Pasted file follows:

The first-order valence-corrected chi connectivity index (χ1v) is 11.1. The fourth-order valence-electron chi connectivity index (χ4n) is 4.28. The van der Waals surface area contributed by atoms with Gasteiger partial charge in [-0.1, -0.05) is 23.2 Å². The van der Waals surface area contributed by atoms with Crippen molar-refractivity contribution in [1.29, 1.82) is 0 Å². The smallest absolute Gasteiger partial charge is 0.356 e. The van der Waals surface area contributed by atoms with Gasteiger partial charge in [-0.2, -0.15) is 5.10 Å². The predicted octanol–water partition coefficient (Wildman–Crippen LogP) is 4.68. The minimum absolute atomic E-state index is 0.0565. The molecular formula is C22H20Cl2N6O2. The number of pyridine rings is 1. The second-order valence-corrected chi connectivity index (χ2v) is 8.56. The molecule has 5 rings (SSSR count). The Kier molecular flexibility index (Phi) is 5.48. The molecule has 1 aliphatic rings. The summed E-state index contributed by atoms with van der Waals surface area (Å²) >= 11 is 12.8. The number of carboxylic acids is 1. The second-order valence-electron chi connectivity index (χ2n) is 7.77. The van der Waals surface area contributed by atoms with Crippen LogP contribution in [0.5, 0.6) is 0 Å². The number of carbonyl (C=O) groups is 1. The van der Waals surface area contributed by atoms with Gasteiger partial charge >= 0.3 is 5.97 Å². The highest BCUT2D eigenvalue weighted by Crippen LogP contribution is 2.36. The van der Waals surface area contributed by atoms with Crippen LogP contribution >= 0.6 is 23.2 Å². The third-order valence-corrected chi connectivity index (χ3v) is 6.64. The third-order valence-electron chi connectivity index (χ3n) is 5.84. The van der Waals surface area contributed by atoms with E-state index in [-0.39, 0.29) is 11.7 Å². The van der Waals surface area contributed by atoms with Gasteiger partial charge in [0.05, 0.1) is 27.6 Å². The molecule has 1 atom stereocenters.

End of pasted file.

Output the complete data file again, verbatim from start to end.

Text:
The first-order valence-corrected chi connectivity index (χ1v) is 11.1. The fourth-order valence-electron chi connectivity index (χ4n) is 4.28. The van der Waals surface area contributed by atoms with Gasteiger partial charge in [-0.1, -0.05) is 23.2 Å². The van der Waals surface area contributed by atoms with Crippen molar-refractivity contribution in [1.29, 1.82) is 0 Å². The smallest absolute Gasteiger partial charge is 0.356 e. The van der Waals surface area contributed by atoms with Gasteiger partial charge in [-0.2, -0.15) is 5.10 Å². The predicted octanol–water partition coefficient (Wildman–Crippen LogP) is 4.68. The minimum absolute atomic E-state index is 0.0565. The molecular formula is C22H20Cl2N6O2. The number of pyridine rings is 1. The second-order valence-corrected chi connectivity index (χ2v) is 8.56. The molecule has 5 rings (SSSR count). The Kier molecular flexibility index (Phi) is 5.48. The molecule has 1 aliphatic rings. The summed E-state index contributed by atoms with van der Waals surface area (Å²) >= 11 is 12.8. The number of carboxylic acids is 1. The second-order valence-electron chi connectivity index (χ2n) is 7.77. The van der Waals surface area contributed by atoms with Crippen LogP contribution in [0.5, 0.6) is 0 Å². The number of carbonyl (C=O) groups is 1. The van der Waals surface area contributed by atoms with Gasteiger partial charge >= 0.3 is 5.97 Å². The highest BCUT2D eigenvalue weighted by Crippen LogP contribution is 2.36. The van der Waals surface area contributed by atoms with Crippen LogP contribution >= 0.6 is 23.2 Å². The third-order valence-corrected chi connectivity index (χ3v) is 6.64. The third-order valence-electron chi connectivity index (χ3n) is 5.84. The van der Waals surface area contributed by atoms with E-state index in [-0.39, 0.29) is 11.7 Å². The van der Waals surface area contributed by atoms with Gasteiger partial charge in [0.05, 0.1) is 27.6 Å². The molecule has 1 atom stereocenters.